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Dynamic Skylines Considering Range Queries. Speaker: Adam Adviser: Yuling Hsueh. 16th International Conference, DASFAA 2011. Wen-Chi Wang En Tzu Wang Arbee L.P. Chen3. INTRODUCTION. What is “Skyline” ?. INTRODUCTION. Dynamic skyline considering query

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Dynamic skylines considering range queries

Dynamic Skylines Considering Range Queries

Speaker: Adam

Adviser: Yuling Hsueh

16th International Conference, DASFAA 2011

Wen-Chi Wang En Tzu WangArbee L.P. Chen3


Introduction
INTRODUCTION

  • What is “Skyline” ?

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Introduction1
INTRODUCTION

  • Dynamic skyline considering query

    • Dynamic skyline query regarding query q retrieves the data points notdynamically dominated by any other data points, with respect to q.

  • Dynamically dominated

    • A data point t (t[1], t[2],…,t[n]) is defined to dynamically dominate another data point s(s[1], s[2],…,s[n]), with respect to query q (q[1], q[2],…,q[n]), iff

    • |t[i] − q[i]| ≤ |s[i] − q[i]|, ∀ i = 1 to n, and

    • at least in one dimension, say j, |t[j] − q[j]| < |s[j] − q[j]|.

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Introduction2
INTRODUCTION

  • |t[i] − q[i]| ≤ |s[i] − q[i]|, ∀ i = 1 to n, and

  • at least in one dimension, say j, |t[j] − q[j]| < |s[j] − q[j]|.

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Introduction3
INTRODUCTION

  • We turn to find the skyline in a transferred dataset in which all of the data points in the original space are transferred to the other space whose origin is equal to query.

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Introduction4
INTRODUCTION

  • Query=(2000, 4), C1=(1992, 8), C2=(1995, 8), C3=(1998, 3)

  • = (|1992 − 2000|, |8 − 4|) = (8, 4), = (5, 4) and = (2, 1)

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Introduction5
INTRODUCTION

  • Dynamic skyline considering range queries

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Preliminaries
PRELIMINARIES

  • Problem Formulation

    • Given an n-dimensional dataset D and a range query q ([q1, q1'], [q2, q2'], …, [qn, qn']), where [qi, qi'] is an interval representing the user interests in the ith dimension, ∀ i = 1 to n, the dynamic skyline query regarding q returns the data points from D, not dynamically dominated by any other data points, with respect to q.

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Preliminaries1
PRELIMINARIES

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Preliminaries2
PRELIMINARIES

  • query q ([15, 20], [20, 25]), p8 = (17, 30)(|17 − 17|, |30 − 25|) = (0, 5)

  • P7(|25 − 20|, |25 - 25|) = (5, 0), p3(|25 − 20|, |5 − 20|) = (5, 15)

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Preliminaries3
PRELIMINARIES

  • Data Structures Used in Algorithm

    • Grid index

    • Multidirectional Z-order curves

  • Grid index

    • Each dimension of the n-dimensional space is partitioned into b blocks, each associated with an equal domain range of r.

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Preliminaries4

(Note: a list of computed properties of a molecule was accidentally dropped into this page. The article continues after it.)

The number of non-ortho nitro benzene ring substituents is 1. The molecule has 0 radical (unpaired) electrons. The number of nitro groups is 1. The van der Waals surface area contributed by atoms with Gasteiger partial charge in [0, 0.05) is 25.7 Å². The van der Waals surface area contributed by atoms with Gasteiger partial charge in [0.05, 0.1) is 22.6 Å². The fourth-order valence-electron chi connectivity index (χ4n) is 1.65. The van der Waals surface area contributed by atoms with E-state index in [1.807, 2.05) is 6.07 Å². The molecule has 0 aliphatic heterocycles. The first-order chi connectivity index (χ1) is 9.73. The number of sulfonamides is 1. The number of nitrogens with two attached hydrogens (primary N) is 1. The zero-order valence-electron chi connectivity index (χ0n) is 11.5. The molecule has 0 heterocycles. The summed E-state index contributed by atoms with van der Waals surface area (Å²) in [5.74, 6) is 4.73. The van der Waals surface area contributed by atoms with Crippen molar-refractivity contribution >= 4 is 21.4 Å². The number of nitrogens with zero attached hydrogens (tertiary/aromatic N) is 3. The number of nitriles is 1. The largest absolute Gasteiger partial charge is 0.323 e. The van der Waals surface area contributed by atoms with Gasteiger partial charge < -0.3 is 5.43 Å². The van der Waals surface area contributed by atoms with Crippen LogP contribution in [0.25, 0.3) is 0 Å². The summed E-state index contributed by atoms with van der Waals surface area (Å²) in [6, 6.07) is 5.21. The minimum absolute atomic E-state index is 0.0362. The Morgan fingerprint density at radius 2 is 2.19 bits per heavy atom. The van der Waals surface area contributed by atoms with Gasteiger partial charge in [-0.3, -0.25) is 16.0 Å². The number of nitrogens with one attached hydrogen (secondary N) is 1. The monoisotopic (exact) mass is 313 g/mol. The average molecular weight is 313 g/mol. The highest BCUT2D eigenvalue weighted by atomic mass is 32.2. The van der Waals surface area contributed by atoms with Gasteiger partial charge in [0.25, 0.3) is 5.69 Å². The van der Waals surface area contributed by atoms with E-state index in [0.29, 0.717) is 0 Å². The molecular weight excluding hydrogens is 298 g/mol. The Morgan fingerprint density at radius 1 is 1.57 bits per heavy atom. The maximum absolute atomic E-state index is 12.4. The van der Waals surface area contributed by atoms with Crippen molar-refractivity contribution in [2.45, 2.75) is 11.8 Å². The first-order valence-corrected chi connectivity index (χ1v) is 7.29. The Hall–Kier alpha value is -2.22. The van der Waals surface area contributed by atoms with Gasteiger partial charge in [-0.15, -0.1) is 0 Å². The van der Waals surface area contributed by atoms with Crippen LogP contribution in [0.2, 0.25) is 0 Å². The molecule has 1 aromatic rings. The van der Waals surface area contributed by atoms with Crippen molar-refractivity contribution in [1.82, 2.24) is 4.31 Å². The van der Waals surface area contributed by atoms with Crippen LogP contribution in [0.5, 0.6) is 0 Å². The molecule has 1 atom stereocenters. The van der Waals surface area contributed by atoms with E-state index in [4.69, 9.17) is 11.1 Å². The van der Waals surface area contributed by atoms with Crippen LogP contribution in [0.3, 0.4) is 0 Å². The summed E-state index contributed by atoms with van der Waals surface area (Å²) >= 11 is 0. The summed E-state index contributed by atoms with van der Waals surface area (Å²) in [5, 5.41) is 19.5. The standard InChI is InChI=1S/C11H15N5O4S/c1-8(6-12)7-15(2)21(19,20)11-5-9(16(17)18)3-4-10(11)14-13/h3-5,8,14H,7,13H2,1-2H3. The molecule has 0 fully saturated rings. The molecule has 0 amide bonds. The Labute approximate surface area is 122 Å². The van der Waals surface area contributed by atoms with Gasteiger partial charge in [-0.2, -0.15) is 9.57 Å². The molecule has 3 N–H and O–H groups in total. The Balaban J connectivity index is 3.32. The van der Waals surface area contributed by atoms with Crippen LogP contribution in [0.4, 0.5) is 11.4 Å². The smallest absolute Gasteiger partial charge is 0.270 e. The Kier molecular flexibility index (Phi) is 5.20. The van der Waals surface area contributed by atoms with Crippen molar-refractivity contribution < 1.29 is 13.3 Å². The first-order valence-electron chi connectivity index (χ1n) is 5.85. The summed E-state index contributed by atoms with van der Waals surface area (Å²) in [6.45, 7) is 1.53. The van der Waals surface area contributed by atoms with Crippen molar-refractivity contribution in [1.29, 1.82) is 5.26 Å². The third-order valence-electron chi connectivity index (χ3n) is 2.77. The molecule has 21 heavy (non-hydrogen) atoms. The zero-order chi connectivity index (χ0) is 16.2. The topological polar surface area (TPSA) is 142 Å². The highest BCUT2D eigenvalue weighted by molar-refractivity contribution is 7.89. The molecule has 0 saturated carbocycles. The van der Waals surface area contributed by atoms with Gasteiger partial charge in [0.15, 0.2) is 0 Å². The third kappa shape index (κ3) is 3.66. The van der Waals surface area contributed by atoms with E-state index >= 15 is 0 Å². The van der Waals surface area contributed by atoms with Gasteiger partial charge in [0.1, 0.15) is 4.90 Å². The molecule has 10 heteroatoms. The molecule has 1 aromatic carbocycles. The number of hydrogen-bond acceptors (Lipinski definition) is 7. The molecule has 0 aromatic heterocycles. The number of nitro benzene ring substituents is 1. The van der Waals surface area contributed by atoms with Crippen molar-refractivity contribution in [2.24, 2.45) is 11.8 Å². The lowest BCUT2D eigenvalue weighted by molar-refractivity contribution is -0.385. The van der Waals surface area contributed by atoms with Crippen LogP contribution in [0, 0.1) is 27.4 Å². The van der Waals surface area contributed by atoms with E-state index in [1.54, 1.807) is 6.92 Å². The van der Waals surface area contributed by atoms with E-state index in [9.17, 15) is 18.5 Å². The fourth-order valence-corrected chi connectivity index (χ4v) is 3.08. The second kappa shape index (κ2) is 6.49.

PRELIMINARIES

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Preliminaries5
PRELIMINARIES

  • Query cells: (3, 4), (3, 5), (4, 4), and (4, 5), range form: ([3, 4], [4, 5])

  • Pivot cells:([0, 2], [4, 5]), ([5, 7], [4, 5]), ([3, 4], [0, 3]), and ([3, 4], [6, 7])

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Preliminaries6
PRELIMINARIES

  • Z-order curve

    • point (5, 4) = (101, 100)

    • the Z-address of (5, 4) is (110010)

  • Monotonic Ordering of Z-order curve

    • a data point in a cell with a former order cannot be dominated by the data points in the cells with the latter order

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Preliminaries7
PRELIMINARIES

  • Query (3, 4), p4 =(4, 4)(1, 0), p1 = (1, 6 )  (2, 2)

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Preliminaries8
PRELIMINARIES

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Dynamic skyline processing
Dynamic Skyline Processing

  • Principle of Pruning Strategies

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Dynamic skyline processing1
Dynamic Skyline Processing

  • Principle of Pruning Strategies

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Dynamic skyline processing2
Dynamic Skyline Processing

  • Principle of Pruning Strategies

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Algorithm
ALGORITHM

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Experiment
EXPERIMENT

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Experiment1
EXPERIMENT

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Experiment2
EXPERIMENT

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Conclusions
CONCLUSIONS

  • Author propose a new problem on dynamic skyline computation regarding a range query.

  • To efficiently answer this query, Author propose an approach based on the gird index and a newly designed variant of the well-known Z-order curve. By these two components, three efficient pruning strategies are devised, thus avoiding the need to scan the whole dataset for generating the transferred dataset and also reducing the times of dominance checking.

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The end
THE END

Thank you for listening!

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The end1
THE END

Q & A

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